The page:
- The Trump administration’s de facto weak dollar policy may be exacerbating market volatility.
- A strong dollar policy has allowed the Fed to keep interest rates low for a prolonged period, argues Rebecca Patterson of Bessemer Trust.
- Fears of inflation linked to a falling dollar are driving up bond yields and fuelling expectations of potentially four interest rate hikes from the Fed this year.
Financial markets around the world are in a tizzy as higher Treasury bond yields have prompted fears the breathless run-up in stock prices has climbed too far.
But there’s another, less prominent factor, underpinning renewed market volatility, which is affecting asset prices around the globe: fears of a currency war started by US official rhetoric on the benefits of a weaker dollar.
“A strong currency puts a lid on inflation and helps keep interest rates low,” writes Rebecca Patterson, chief investment officer of Bessemer Trust, in a CNBC.com opinion piece.
In its absence, yields on 10-year Treasury notes, which move opposite to their price, have surged to a four-year high above 2.8%, while stocks posted their sharpest one-day point decline since the financial crisis Friday.
Treasury Secretary Steve Mnuchin sent the strongest signal yet last week in comments welcoming the dollar’s decline as beneficial to US exports. The comments were highly unusual for a Treasury secretary and came on top of new protectionist tariffs on solar panels and washing machines – and thus seen as part of a bigger policy agenda.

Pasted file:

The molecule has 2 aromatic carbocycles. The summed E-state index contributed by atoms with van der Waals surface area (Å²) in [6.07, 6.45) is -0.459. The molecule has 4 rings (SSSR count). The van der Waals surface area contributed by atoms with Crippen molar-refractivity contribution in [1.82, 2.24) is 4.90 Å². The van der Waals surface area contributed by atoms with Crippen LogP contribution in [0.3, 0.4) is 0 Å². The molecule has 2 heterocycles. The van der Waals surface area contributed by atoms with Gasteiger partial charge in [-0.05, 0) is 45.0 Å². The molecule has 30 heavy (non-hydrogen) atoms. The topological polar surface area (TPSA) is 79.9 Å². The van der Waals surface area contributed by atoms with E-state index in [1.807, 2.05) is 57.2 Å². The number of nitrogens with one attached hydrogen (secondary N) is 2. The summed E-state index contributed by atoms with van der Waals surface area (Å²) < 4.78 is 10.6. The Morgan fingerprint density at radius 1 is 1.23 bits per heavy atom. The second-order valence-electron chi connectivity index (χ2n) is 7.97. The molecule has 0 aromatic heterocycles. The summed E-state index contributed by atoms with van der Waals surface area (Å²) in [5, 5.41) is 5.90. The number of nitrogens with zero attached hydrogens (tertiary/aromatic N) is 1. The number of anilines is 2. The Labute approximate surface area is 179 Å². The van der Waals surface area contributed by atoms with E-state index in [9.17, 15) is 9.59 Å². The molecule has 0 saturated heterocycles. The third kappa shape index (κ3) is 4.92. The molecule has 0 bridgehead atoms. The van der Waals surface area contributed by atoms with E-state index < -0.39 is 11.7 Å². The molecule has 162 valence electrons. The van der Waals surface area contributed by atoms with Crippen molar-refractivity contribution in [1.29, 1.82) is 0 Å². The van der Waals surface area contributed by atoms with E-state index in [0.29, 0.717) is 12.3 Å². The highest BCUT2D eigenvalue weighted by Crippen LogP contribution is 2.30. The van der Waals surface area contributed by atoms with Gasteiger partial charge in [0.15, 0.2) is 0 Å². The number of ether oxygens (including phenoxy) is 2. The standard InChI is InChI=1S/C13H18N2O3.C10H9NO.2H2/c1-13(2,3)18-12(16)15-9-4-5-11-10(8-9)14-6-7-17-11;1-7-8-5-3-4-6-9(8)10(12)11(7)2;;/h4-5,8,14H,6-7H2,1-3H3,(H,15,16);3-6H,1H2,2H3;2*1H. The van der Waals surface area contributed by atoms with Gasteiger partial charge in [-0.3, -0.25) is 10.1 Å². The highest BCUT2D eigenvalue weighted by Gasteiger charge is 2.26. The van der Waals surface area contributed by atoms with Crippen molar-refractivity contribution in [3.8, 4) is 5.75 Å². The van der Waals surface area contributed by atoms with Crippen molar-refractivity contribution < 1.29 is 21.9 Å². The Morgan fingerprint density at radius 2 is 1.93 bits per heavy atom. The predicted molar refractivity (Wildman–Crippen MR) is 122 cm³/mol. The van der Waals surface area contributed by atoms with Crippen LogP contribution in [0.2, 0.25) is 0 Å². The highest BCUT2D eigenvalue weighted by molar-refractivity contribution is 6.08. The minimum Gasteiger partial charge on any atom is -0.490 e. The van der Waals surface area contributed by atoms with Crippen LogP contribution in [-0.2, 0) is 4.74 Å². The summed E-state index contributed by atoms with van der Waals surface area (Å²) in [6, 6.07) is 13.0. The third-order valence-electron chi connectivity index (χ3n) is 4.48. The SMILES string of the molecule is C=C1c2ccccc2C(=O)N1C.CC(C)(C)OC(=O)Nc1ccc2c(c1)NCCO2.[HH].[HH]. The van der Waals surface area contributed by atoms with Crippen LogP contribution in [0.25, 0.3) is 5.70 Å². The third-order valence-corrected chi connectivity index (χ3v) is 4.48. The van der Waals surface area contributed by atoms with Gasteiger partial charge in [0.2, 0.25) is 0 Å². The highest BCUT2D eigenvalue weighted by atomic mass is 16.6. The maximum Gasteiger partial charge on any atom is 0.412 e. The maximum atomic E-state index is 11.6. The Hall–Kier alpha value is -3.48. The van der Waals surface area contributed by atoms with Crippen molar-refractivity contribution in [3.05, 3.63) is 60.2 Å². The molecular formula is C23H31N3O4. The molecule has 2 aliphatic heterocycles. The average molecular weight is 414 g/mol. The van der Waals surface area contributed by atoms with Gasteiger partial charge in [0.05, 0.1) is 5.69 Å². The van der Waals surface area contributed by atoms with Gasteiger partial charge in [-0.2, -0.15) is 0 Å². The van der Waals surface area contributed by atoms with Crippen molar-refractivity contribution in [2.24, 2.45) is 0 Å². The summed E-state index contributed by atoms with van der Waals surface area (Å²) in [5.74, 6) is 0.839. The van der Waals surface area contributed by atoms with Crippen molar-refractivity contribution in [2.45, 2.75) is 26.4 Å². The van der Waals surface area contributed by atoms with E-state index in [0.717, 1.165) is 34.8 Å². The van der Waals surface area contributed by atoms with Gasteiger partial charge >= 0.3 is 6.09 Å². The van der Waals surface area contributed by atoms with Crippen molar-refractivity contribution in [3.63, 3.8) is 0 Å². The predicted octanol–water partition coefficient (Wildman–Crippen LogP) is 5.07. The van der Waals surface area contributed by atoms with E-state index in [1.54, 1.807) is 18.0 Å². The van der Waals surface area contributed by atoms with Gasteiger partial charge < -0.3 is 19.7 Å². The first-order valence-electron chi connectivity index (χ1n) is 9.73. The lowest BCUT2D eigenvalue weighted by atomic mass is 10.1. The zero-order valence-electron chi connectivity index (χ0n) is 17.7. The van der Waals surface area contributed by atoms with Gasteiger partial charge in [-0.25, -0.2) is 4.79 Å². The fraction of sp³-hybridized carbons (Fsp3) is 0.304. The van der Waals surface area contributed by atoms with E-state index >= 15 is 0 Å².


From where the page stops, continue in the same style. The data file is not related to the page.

“It’s the beginning of at least a verbal currency war,” Nouriel Roubini, professor of economics at New York University, told Bloomberg Television. “Fundamentally this administration wants a weak dollar.”
The Fed’s role in market volatility
Many investors have worried that after years of market volatility being suppressed by ultra-low interest rates around the world, the good times were bound to come to a hard landing. Wall Street is clearly trying to figure out whether this is the big one as the Fed gradually pushes official borrowing costs higher. It has raised the benchmark fed funds rate five times since December 2015, to a range between 1.25%-1.5%, having left them at zero for seven years.
There’s reason to believe markets are getting ahead of themselves. After all, underlying the selloff is the fear that an unexpected bout of inflation generated by the combination of a tax cut package on top of an economy that is already supposedly operating close to its full potential, will force the Fed to tighten monetary policy more quickly than expected.
Bond traders, who not long ago had doubted the Fed’s resolve to hike rates even three times this year, are increasingly betting that a fourth interest rate increase may be in the offing.
“There’s more of a risk that they go four times than two,” Lisa Hornby, fixed-income portfolio manager atSchroders Investment Management, told Business Insider.
Adding to the uncertainty is a changing of the guard at the Fed, and lack of clarity on how a Jerome Powell-led central hank will react to market ructions.
What traders might be ignoring is that any threat to the economy from higher yields or swooning stocks might themselves prompt the Fed to slow the pace of tightening – making the market’s current panic potentially premature.
One factor not in the Fed’s hands is currency policy, and that is being awkwardly managed at the Treasury.
Patterson explains the relevance of America’s long-standing strong dollar policy to the Fed’s ability to support the economy – and the risks of its abandonment by the Trump administration.
“A strong currency keeps a lid on inflation, which in turn helps keep interest rates low,” she said.
“Such easy monetary policy helps families and companies through lower borrowing costs, for mortgages and student loans, for example. It also helps reduce the amount of interest expense the U.S. government has to pay on (large and increasing) federal debt.”